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Henri Christophe (as a cook, page 73; as king from p.109 and thereafter)

Christophe (1767-1820) was one of the Haiti's revolutionary leaders. A freed black slave, he aided Toussaint L'Ouverture in the liberation of Haiti and was army chief under Dessalines. When Dessalines declared himself emperor, Christophe took part (1806) in a successful plot against his life and was elected president of the republic. Christophe, a pure-blooded black, then waged a savage and inconclusive struggle with Alexandre Pétion , the champion of mulatto supremacy, who retained control of southern Haiti.

Portrait of Christophe.

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In 1811, entrenching himself in northern Haiti, Christophe declared himself king as Henri I and entered upon an energetic but tyrannical reign. He created an autocracy patterned after the absolute monarchies of Europe. Compulsory labor enriched his fiefdom. Christophe surrounded himself with lavish, and sometimes ludicrous, magnificence; the pomp and splendor of his reign are still shown by the ruins of the citadel of La Ferrière, a formidable fortress on top of a mountain, surrounded by precipitous cliffs, and of the fabulous palace of Sans Souci, at Cap Haïtien, his capital. In 1820, when he was suffering from partial paralysis, revolts broke out. In despair, Christophe committed suicide.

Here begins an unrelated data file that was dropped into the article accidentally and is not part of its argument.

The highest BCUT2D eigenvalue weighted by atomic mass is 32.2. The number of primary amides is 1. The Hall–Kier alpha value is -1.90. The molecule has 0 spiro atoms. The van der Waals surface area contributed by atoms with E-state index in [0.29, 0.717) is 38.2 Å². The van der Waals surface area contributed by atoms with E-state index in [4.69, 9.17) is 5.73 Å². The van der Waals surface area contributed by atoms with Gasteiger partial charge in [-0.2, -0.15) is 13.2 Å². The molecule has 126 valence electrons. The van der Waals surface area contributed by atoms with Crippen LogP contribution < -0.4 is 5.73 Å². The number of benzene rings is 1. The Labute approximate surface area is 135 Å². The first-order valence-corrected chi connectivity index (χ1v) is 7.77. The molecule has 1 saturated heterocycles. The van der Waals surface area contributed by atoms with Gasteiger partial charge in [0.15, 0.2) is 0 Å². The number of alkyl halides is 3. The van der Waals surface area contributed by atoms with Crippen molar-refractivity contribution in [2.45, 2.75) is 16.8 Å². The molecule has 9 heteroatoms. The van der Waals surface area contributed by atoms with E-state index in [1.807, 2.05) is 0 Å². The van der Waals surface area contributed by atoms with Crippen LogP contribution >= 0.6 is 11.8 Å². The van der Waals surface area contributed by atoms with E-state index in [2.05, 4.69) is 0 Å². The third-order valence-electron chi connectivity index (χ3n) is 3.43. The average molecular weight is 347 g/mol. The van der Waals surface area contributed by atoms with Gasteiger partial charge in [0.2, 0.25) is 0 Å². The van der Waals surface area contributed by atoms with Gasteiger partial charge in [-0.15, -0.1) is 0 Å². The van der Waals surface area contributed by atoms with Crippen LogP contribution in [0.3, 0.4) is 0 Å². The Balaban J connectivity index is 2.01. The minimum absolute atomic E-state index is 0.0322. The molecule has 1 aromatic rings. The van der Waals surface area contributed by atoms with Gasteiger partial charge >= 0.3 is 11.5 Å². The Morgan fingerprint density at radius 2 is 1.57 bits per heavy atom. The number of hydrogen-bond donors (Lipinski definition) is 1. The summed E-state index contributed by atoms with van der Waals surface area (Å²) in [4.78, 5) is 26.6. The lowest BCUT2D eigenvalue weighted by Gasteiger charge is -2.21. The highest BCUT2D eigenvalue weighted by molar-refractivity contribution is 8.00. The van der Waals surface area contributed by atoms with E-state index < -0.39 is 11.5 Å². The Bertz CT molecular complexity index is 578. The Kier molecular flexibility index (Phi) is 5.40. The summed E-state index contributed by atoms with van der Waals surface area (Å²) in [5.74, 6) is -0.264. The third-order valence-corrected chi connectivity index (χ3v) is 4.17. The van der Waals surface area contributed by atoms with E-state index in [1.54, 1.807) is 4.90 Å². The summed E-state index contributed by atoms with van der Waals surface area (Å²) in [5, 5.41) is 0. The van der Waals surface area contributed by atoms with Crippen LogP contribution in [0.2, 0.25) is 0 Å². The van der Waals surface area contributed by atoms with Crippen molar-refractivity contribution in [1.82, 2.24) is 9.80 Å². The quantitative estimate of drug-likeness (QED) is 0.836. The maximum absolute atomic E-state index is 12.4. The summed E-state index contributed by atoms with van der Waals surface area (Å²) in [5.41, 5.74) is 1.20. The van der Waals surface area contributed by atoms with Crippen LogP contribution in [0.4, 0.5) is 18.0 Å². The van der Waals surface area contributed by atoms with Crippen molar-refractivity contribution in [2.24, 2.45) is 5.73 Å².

Second version:

Henri Christophe was born in 1757 on the island of Grenada. He was an adolescent when he arrived in Cap-Francais in St-Domingue. In 1778, he fought as a volunteer in Savannah, Georgia, for the independence of the United States of America. He was only 21 years old. Henri Christophe, a lieutenant of Toussaint, who fought the army of Napoleon during the War of Independence, is very well known for his influence in the nothern section of Haiti, where he built monuments, palaces and forts.

He proclaimed himself King of Haiti in 1811 and created an atmosphere of discipline, work, and education in that region. He was feared and regarded as a man of steel. He carried an extraordinary vision of grandeur for the Haitian people, which can be seen in his accomplishments. Among his magnificent works are the Citadel, that carries his name, and the Sans-Souci palace, which, even in ruins, draws admiration.

Paralyzed by a stroke and faced with the weakening of his army, Henri Christophe took his life on October 8, 1820. He remains the most admired of Haitians for his genius and advanced vision of Haiti as a civilized and prosperous nation.

(There is some difference of opinion as to Christophe's birthdate, either 1757 or 1767; the latter seems the more frequently cited date).

For further information, go to:

For a picture of his statue and more information:

For a contemporary painting of Christophe approaching the Citadel:


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